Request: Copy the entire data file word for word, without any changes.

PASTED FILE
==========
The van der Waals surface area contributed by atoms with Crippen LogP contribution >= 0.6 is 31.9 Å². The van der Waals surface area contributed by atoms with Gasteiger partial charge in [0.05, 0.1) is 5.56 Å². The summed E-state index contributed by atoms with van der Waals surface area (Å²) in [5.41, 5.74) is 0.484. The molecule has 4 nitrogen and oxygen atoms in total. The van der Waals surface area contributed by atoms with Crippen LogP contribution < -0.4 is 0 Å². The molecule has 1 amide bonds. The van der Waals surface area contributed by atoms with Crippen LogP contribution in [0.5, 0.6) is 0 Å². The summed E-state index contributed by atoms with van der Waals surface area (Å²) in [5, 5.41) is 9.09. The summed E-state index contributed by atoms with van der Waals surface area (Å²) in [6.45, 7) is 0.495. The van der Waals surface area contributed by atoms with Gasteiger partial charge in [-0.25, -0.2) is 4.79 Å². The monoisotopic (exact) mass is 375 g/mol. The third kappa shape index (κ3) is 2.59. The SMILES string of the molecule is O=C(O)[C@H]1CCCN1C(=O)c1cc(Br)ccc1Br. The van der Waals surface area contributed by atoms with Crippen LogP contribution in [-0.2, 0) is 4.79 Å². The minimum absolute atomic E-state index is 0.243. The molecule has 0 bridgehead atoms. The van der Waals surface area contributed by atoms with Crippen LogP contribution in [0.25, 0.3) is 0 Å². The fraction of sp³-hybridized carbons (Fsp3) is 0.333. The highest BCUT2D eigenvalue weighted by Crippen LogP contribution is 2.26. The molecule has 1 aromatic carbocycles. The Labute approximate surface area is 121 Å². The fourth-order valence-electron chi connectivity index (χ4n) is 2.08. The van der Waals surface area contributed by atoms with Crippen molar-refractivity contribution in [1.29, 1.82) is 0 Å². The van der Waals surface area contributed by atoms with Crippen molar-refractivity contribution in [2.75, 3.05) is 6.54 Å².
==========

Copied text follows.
The van der Waals surface area contributed by atoms with Crippen LogP contribution >= 0.6 is 31.9 Å². The van der Waals surface area contributed by atoms with Gasteiger partial charge in [0.05, 0.1) is 5.56 Å². The summed E-state index contributed by atoms with van der Waals surface area (Å²) in [5.41, 5.74) is 0.484. The molecule has 4 nitrogen and oxygen atoms in total. The van der Waals surface area contributed by atoms with Crippen LogP contribution < -0.4 is 0 Å². The molecule has 1 amide bonds. The van der Waals surface area contributed by atoms with Crippen LogP contribution in [0.5, 0.6) is 0 Å². The summed E-state index contributed by atoms with van der Waals surface area (Å²) in [5, 5.41) is 9.09. The summed E-state index contributed by atoms with van der Waals surface area (Å²) in [6.45, 7) is 0.495. The van der Waals surface area contributed by atoms with Gasteiger partial charge in [-0.25, -0.2) is 4.79 Å². The monoisotopic (exact) mass is 375 g/mol. The third kappa shape index (κ3) is 2.59. The SMILES string of the molecule is O=C(O)[C@H]1CCCN1C(=O)c1cc(Br)ccc1Br. The van der Waals surface area contributed by atoms with Crippen LogP contribution in [-0.2, 0) is 4.79 Å². The minimum absolute atomic E-state index is 0.243. The molecule has 0 bridgehead atoms. The van der Waals surface area contributed by atoms with Crippen LogP contribution in [0.25, 0.3) is 0 Å². The fraction of sp³-hybridized carbons (Fsp3) is 0.333. The highest BCUT2D eigenvalue weighted by Crippen LogP contribution is 2.26. The molecule has 1 aromatic carbocycles. The Labute approximate surface area is 121 Å². The fourth-order valence-electron chi connectivity index (χ4n) is 2.08. The van der Waals surface area contributed by atoms with Crippen molar-refractivity contribution in [1.29, 1.82) is 0 Å². The van der Waals surface area contributed by atoms with Crippen molar-refractivity contribution in [2.75, 3.05) is 6.54 Å².